That moment of compassion reinvigorates Nux. While most films would spend the rest of the story having him vacillate between good and bad, “Mad Max: Fury Road” lets this act of compassion completely transform Nux. No longer seen as simply a War Boy and having been shown kindness, he’s eager to jump in and help. He pulls the truck out of the mud when they get stuck. He joins Max and Furiosa in their fight. In the end, he’s the one who jerks the wheel and derails the convoy so Max, Furiosa and the women can escape. He finds glory of the Fury Road, but not like he imagined — not in service of someone, as a commodity, but in sacrifice for his friends. And I can’t say enough about how good Hoult is here, letting newfound joy and determination cross his face. There’s an earnestness to him that you don’t see in high-octane action movies, and it’s incredibly refreshing.
It’s one of the film’s smaller subplots, and yet I found Nux’s story highly affecting. And it was just one of many grace notes in the last movie you’d expect to find them in. I love Furiosa’s unwavering determination to save the brides, and the way Max slowly ingratiates himself into the group. The anguish on Furiosa’s face when she finds what’s become of the Green Place. An older women teaching one of the younger brides about seeds, and the sacrifice that she makes later in the film. The way that the film doesn’t even let Max be the hero at the end of the story, letting it be Furiosa’s tale to the end. It’s one of the brides who kills Immortan Joe, and it’s Furiosa who the people in the Citadel hail as their champion at the end as Max slowly slips away. There’s a goodness and optimism that bleed through this post-apocalyptic hellscape.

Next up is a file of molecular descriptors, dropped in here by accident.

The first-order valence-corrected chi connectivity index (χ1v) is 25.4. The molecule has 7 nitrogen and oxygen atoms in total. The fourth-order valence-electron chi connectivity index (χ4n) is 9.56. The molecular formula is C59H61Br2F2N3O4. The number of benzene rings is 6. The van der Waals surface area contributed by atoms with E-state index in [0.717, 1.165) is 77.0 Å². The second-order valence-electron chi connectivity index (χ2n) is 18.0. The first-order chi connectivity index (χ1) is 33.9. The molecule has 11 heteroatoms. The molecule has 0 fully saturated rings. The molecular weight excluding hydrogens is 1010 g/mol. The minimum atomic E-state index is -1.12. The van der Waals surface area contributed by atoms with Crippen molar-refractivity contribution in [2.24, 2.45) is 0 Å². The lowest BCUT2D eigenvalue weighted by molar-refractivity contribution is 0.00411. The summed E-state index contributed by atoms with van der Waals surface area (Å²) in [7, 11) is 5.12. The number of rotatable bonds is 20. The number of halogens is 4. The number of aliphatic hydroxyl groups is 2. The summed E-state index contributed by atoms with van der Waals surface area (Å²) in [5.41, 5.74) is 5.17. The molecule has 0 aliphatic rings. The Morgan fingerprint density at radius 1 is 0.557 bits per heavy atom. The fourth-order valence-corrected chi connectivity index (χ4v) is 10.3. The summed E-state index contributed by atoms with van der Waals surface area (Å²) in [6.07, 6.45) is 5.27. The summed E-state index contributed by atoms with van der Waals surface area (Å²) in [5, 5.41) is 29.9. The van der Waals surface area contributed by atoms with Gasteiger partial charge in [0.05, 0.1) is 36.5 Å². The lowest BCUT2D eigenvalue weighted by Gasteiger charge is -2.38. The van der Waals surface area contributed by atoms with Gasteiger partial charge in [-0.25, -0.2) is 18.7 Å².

And let’s not forget: all of this refreshing compassion, heroism and optism occurs in a film that features a giant truck with drummers, 100-foot-tall speakers, and a man playing a guitar that’s also a flamethrower.
Again, how does this movie exist?
Previous movies in the Oscar countdown series: